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Four Graces Pinot Noir 2013

Pinot Noir from Willamette Valley, Oregon
  • WS92
  • WW91
0% ABV
  • WS93
  • WW92
  • WE90
  • WS90
  • WE89
  • W&S88
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3.8 8 Ratings
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3.8 8 Ratings
0% ABV

Winemaker Notes

Sparking garnet in color, this Willamette Valley Pinot Noir sports aromas of red raspberry and wild strawberry. Flavors are focused and bursting with red and blue fruits, a hint of cocoa and silky smooth tannins.

Critical Acclaim

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WS 92
Wine Spectator
Bright and vibrant, pointing the plum, currant, floral and white pepper flavors into a crisp finish that expands and persists with refinement and presence. Drink now through 2023.
WW 91
Wilfred Wong of Wine.com
Can a wine be both forceful and elegant? I don't know but this one seems to have straddled the line. The 2013 The Four Graces Pinot Noir looks so brooding and dark and drank so easily that I was in bit of shock until it reassured on the palate with its upright and study form on the palate, this is a really cool wine. Dark garnet in color, almost scared me away from even nosing it; kind of woodsy in the nose with black fruit, sweet oak and forest stuff going on; medium bodied and firm on the palate, not as easy as I was assuming it was going to be, the wine's tannins keep it all together; black fruit flavors, with a touch of raspberry and cranberry; inviting in the aftertaste; calls for free-range turkey with all of the trimmings, hey, turkey is not just for Thanksgiving anymore! (Tasted: December 17, 2015, San Francisco, CA)
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Four Graces

Four Graces

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Four Graces, Willamette Valley, Oregon
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Steve and Paula Black began the pursuit of a dream when in 2003 they purchased the 110-acre vineyard located in the Red Hills of Dundee and created The Four Graces. The Four Graces is aptly named after their four daughters – Alexis, Vanessa, Christiana, and Jillian. Brother Nicholas is recognized on the Reserve as "Keeper of The Four Graces."

Willamette Valley

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One of Pinot Noir’s most successful New World outposts, the Willamette Valley is the largest and most important AVA in Oregon. With a Mediterranean climate moderated by a Pacific Ocean influence, it is perfect for cool-climate viticulture—warm and dry summers allow for steady, even ripening, and frost is rarely a risk during spring and winter.

Mountain ranges bordering three sides of the valley, particularly the Chehalem Mountains, provide the option for higher-elevation, cooler vineyard sites. The three prominent soil types here create significant differences in wine styles between vineyards and sub-AVAs. The iron-rich, basalt-based Jory volcanic soils found commonly in the Dundee Hills are rich in clay and hold water well; the chalky, sedimentary soils of Ribbon Ridge, Yamhill-Carlton and McMinnville encourage complex root systems as vines struggle to search for water and minerals. Silty, loess soils are found in the Chehalem Mountains.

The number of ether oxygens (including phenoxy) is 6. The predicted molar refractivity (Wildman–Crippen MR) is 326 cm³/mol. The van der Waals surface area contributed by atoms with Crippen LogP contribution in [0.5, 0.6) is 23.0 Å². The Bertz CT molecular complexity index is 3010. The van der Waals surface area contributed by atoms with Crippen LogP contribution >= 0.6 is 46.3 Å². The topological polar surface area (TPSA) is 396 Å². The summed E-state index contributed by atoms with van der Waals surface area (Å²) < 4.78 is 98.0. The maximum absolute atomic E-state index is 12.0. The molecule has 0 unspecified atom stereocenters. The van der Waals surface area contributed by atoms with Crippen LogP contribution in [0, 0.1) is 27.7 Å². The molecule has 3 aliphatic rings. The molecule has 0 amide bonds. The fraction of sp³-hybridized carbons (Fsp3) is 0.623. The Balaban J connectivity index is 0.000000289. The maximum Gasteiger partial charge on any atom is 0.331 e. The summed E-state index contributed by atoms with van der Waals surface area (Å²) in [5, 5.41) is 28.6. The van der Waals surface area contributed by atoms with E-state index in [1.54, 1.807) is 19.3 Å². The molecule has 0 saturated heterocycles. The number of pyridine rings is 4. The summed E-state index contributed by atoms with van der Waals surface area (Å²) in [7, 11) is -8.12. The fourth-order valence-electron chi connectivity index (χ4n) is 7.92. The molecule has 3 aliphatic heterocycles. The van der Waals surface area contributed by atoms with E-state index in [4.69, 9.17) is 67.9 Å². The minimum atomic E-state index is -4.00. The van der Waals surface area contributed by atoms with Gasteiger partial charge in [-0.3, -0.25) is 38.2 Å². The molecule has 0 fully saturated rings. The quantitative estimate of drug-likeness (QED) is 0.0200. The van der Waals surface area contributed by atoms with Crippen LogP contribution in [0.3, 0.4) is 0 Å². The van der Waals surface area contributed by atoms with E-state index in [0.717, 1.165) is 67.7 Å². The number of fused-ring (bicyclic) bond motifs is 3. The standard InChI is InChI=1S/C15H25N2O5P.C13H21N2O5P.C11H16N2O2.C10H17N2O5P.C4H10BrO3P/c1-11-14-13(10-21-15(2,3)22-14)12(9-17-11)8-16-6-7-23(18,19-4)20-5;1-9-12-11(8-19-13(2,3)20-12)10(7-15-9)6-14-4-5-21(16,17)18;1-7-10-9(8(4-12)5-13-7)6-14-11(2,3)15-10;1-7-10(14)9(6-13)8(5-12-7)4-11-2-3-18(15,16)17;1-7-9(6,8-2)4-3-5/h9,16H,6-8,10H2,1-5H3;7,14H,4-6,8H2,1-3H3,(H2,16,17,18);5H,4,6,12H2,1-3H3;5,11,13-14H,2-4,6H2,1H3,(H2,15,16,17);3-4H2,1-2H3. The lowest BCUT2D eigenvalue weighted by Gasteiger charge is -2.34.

Pinot Noir

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One of the most difficult yet rewarding grapes to grow, Pinot Noir is commonly referred to by winemakers as the “heartbreak grape.” However, the greatest red wines of Burgundy prove that it is unquestionably worth the effort. More reflective than most varieties of the land on which it is grown, Pinot Noir prefers a cool climate, requires low yields to achieve high quality, and demands care in the vineyard and lots of attention in the winery. It is an important component of Champagne and the only variety permitted in red Burgundy. Pinot Noir enjoys immense popularity internationally, most notably in Oregon, California, and New Zealand.

In the Glass

Pinot Noir Is all about red fruit—strawberry, raspberry, and cherry. It is relatively pale in color with soft tannins and lively acidity. It ranges in body from very light to the heavier side of medium, typically landing somewhere in the middle—giving it extensive possibilities for food pairing. With age (of which the best examples can handle an astounding amount), it can develop hauntingly beautiful characteristics of fresh earth, autumn leaves, and truffles.

Perfect Pairings

Pinot’s healthy acidity cuts through the oiliness of pink-fleshed fish like salmon, ocean trout, and tuna. Its mild mannered tannins don’t fight with spicy food, and give it enough structure to pair with all sorts of poultry—chicken, quail, and especially duck. As the namesake wine of Boeuf Bourguignon, it can even match with heavier fare. Pinot Noir is also very vegetarian-friendly—most notably with any dish that features mushrooms.

Sommelier Secret

Pinot Noir is dangerously drinkable, highly addictive, and has a bad habit of emptying the wallet. Look for affordable but still delicious examples from Germany (as Spätburgunder), Italy (as Pinot Nero), Chile, New Zealand, and France’s Loire Valley and Alsace regions.

WLD6213036_2013 Item# 143543